I mean, apparently there is not that much to say about this country, isn't it? Apart from explaining to the Bush family where this little forgotten corner of Central-Eastern Europe can be found on a map.
And unfortunately there are very little if no chances at all that Gottland will become a movie one day with, say, Leonardo Di Caprio performing Tomasz Bata, Natalie Portman putting herself in the shoes of Lida Baarova plus Vaclav Havel and Karel Gott starring as themselves.
That's why I read the Italian translation of Gottland. Because I couldn't wait.
For "Gottland" is what I don't hesitate to call a masterpiece.
And a little publisher named "Nottetempo" had a moment of commercial folly or misunderstood geniality a few years ago.
My girlfriend told me that Marius S. (I will call him like that) was the host of the Polish version of something similar to the David Letterman Show which doesn't explain why he got so much into Czech Republic, but it's nice to report here.
What Marius S. did with Gottland is amazing.
This book is gem of real stories coming from the country formerly known as Czechoslovakia covering the twentieth century with the interlude of two world wars, a nazi occupation and a communist dictatorship. The last one being the worst break on many accounts.
Reading Gottland one becomes eager to meet an actual, authentic Czech or Slovak person to check whether Marius S. got these people right. I suppose he did.
What I personally suggest is to either learn Polish or Italian, get this book and read it. I'm sure you will be surprised on how quick will be this process (once you learned one of the two above mentioned languages). And then I suggest you to start mentioning the term "Gottland" in your conversations.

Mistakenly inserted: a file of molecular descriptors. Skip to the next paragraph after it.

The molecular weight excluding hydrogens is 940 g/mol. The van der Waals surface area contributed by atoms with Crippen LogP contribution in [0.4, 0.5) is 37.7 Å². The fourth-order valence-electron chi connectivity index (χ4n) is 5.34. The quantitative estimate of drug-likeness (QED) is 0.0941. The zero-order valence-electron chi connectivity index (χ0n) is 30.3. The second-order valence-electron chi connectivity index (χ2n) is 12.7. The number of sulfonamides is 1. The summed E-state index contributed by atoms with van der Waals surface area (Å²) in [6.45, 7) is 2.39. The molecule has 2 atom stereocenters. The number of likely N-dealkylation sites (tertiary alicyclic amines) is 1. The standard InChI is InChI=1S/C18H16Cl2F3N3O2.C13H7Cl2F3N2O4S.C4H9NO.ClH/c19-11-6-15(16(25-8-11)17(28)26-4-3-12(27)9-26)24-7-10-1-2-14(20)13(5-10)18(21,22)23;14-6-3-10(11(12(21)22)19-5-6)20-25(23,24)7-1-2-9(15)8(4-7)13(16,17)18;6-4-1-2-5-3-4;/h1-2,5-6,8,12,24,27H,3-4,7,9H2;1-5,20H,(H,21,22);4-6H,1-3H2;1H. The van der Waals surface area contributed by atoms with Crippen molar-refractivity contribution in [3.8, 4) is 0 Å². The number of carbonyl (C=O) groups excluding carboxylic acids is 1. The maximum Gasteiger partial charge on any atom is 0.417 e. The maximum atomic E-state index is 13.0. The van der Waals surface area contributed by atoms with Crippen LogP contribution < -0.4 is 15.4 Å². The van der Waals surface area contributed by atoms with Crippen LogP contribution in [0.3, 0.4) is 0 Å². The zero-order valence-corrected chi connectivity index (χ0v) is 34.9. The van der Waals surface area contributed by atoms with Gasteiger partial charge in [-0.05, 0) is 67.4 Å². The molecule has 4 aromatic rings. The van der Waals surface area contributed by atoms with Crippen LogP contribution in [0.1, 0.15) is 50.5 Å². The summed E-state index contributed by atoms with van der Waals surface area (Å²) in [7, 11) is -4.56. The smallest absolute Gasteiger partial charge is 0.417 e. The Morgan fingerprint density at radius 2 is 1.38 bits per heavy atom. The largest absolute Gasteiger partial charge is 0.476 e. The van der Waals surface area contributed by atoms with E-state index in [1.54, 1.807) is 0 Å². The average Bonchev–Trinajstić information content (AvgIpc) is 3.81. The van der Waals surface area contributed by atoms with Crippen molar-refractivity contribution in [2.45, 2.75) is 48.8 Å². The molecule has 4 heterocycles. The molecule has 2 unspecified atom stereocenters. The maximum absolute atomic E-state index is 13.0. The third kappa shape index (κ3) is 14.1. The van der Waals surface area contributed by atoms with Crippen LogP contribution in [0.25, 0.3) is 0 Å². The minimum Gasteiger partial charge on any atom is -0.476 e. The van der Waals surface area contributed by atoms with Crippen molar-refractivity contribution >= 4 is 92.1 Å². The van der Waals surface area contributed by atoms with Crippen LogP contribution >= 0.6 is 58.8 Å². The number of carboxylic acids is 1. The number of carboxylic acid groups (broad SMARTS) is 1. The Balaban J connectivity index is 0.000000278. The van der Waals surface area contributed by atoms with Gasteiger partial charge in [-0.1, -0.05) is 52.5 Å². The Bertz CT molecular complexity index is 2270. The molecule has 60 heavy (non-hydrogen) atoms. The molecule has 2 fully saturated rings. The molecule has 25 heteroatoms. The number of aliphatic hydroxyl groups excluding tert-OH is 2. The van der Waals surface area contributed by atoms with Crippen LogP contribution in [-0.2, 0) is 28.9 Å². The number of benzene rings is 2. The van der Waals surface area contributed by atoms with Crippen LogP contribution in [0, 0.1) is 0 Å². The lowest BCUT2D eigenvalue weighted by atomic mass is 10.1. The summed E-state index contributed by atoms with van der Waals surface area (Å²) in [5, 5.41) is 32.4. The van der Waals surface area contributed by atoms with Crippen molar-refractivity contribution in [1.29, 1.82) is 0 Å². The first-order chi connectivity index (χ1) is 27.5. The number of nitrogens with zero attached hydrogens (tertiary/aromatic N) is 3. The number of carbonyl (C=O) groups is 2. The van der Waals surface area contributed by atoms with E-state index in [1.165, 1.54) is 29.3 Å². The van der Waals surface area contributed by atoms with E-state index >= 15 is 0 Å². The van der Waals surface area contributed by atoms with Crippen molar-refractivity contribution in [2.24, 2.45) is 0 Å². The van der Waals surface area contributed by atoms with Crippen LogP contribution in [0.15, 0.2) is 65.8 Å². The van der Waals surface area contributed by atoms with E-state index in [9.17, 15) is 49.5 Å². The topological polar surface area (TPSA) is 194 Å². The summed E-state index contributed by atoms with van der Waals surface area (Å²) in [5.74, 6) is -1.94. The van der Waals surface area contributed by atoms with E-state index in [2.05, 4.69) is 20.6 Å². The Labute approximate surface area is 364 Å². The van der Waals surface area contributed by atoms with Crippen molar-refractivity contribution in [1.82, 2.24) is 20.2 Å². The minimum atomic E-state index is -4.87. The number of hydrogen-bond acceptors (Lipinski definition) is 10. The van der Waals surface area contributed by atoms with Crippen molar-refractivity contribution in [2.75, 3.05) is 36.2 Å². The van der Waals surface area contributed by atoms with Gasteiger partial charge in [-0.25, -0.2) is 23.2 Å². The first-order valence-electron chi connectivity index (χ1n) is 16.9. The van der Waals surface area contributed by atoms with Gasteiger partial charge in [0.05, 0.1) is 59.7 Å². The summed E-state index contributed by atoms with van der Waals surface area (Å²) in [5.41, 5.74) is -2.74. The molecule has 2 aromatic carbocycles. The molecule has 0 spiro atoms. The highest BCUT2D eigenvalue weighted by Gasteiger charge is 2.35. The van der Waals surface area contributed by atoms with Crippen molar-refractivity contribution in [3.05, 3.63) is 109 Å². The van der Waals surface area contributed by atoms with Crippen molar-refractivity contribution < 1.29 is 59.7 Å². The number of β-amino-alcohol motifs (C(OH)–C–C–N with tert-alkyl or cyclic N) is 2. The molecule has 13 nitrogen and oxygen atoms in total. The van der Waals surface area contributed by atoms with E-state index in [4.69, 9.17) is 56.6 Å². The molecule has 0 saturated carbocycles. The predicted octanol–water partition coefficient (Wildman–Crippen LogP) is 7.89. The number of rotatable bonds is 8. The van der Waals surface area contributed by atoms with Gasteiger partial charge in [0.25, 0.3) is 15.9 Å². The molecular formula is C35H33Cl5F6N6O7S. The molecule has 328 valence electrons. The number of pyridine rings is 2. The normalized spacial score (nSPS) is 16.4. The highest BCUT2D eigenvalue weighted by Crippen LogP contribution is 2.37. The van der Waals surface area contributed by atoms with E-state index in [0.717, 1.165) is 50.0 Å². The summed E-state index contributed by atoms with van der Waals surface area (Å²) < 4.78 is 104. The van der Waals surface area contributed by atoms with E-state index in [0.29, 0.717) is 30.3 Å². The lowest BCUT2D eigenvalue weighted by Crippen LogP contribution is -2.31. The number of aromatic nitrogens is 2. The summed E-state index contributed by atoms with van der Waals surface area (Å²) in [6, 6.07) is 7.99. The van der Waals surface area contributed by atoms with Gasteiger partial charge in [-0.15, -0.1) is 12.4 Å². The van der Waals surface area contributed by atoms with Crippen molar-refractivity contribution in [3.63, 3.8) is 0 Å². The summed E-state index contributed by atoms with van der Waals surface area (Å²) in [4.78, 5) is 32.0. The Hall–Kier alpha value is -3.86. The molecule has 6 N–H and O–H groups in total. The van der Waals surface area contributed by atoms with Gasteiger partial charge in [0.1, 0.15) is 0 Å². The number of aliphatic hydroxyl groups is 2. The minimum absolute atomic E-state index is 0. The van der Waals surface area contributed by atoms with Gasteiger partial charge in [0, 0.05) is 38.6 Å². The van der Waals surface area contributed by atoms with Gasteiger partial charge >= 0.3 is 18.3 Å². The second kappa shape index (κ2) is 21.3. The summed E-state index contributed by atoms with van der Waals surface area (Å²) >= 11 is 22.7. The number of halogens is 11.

You can refer to this book while talking about a wide range of subjects including cinema, monuments, architecture, taxi rides, literature, Prague, music, trials, Kafka, theater and... shoes.
Perhaps, little by little, someone who counts in the literary business of your country will hear the word "Gottland" being pronounced giving way to a further translation of this book. But learning Polish might be easier.
Ok, what we have here is a history book.
So let's introduce it with a fact: Tony Judt made it.
Who else could have been able to condensate sixty years of European history in 831 pages finding room enough to spend a whole paragraph on the likes of the football/soccer star David Beckham? ("an English player of moderate technical gifts but an unsurpassed talent for self-promotion" etc.).
And yet this book may be called huge, grand, impressive but not great. I would say that just like his compatriot Beckham, Judt got an unsurpassed talent for self-promotion but moderate technical gifts.
Am I too harsh? Perhaps. But please let's stick to facts.
First of all, "Postwar" would have needed a better editor. We all know how even the best player in the world is going nowhere without a good coach helping him in moderating his juvenile excesses, forcing mistakes and occasional selfishness. Regretfully enough, Tony Judt has not found here either his Alex Ferguson or his Red Auerbach.
You cannot publish a history book with such ambitious aims unchecking foreign terms and thus leaving behind so many reiterated typos. I will mention a few. Those of you who have a better knowledge of, say, German, Czech or Polish would surely find many others.
The Italian Communist Party was called Partito Comunista Italiano and not "Communista" (with two Ms) as "Postwar" shows around fifteen times.
While talking about Italian neorealism (not always apropos) I found puzzling how Judt decided to translate some titles ("Paisan" rather than "Paisà") and not others ("Sciuscià" rather than "Shoeshine") once referring in the same page to the same movie with two different titles "Roma città aperta" and "Open City".
Well, how many non-Italians of you know that "città aperta" means "open city"? Why not using a marginal note, I wonder?